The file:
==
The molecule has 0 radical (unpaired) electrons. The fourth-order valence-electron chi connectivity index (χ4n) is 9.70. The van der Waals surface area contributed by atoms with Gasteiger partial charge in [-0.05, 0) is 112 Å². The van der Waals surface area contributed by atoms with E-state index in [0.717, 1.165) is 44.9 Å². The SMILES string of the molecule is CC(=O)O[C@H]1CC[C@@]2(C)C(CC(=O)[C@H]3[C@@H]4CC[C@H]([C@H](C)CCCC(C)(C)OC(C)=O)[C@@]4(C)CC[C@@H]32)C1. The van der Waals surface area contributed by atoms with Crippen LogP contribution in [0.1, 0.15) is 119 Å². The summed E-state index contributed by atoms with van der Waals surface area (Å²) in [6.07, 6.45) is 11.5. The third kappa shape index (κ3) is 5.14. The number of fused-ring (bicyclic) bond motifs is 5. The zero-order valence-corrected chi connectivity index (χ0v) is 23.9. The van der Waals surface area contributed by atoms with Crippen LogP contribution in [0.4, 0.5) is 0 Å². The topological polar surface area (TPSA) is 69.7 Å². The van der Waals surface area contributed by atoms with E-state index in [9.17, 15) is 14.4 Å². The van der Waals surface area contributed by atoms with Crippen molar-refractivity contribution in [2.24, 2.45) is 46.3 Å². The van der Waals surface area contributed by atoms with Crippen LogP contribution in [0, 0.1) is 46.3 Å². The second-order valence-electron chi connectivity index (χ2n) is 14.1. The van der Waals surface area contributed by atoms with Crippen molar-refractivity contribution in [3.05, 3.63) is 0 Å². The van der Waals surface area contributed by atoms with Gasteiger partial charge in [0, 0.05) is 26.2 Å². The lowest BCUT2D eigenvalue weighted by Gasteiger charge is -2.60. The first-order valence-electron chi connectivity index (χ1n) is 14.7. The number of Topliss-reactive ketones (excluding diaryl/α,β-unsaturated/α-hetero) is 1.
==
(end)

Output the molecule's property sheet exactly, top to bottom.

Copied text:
The molecule has 0 radical (unpaired) electrons. The fourth-order valence-electron chi connectivity index (χ4n) is 9.70. The van der Waals surface area contributed by atoms with Gasteiger partial charge in [-0.05, 0) is 112 Å². The van der Waals surface area contributed by atoms with E-state index in [0.717, 1.165) is 44.9 Å². The SMILES string of the molecule is CC(=O)O[C@H]1CC[C@@]2(C)C(CC(=O)[C@H]3[C@@H]4CC[C@H]([C@H](C)CCCC(C)(C)OC(C)=O)[C@@]4(C)CC[C@@H]32)C1. The van der Waals surface area contributed by atoms with Crippen LogP contribution in [0.1, 0.15) is 119 Å². The summed E-state index contributed by atoms with van der Waals surface area (Å²) in [6.07, 6.45) is 11.5. The third kappa shape index (κ3) is 5.14. The number of fused-ring (bicyclic) bond motifs is 5. The zero-order valence-corrected chi connectivity index (χ0v) is 23.9. The van der Waals surface area contributed by atoms with Crippen LogP contribution in [0.4, 0.5) is 0 Å². The topological polar surface area (TPSA) is 69.7 Å². The van der Waals surface area contributed by atoms with E-state index in [9.17, 15) is 14.4 Å². The van der Waals surface area contributed by atoms with Crippen molar-refractivity contribution in [2.24, 2.45) is 46.3 Å². The van der Waals surface area contributed by atoms with Crippen LogP contribution in [0, 0.1) is 46.3 Å². The second-order valence-electron chi connectivity index (χ2n) is 14.1. The van der Waals surface area contributed by atoms with Crippen molar-refractivity contribution in [3.05, 3.63) is 0 Å². The van der Waals surface area contributed by atoms with Gasteiger partial charge in [0, 0.05) is 26.2 Å². The lowest BCUT2D eigenvalue weighted by Gasteiger charge is -2.60. The first-order valence-electron chi connectivity index (χ1n) is 14.7. The number of Topliss-reactive ketones (excluding diaryl/α,β-unsaturated/α-hetero) is 1.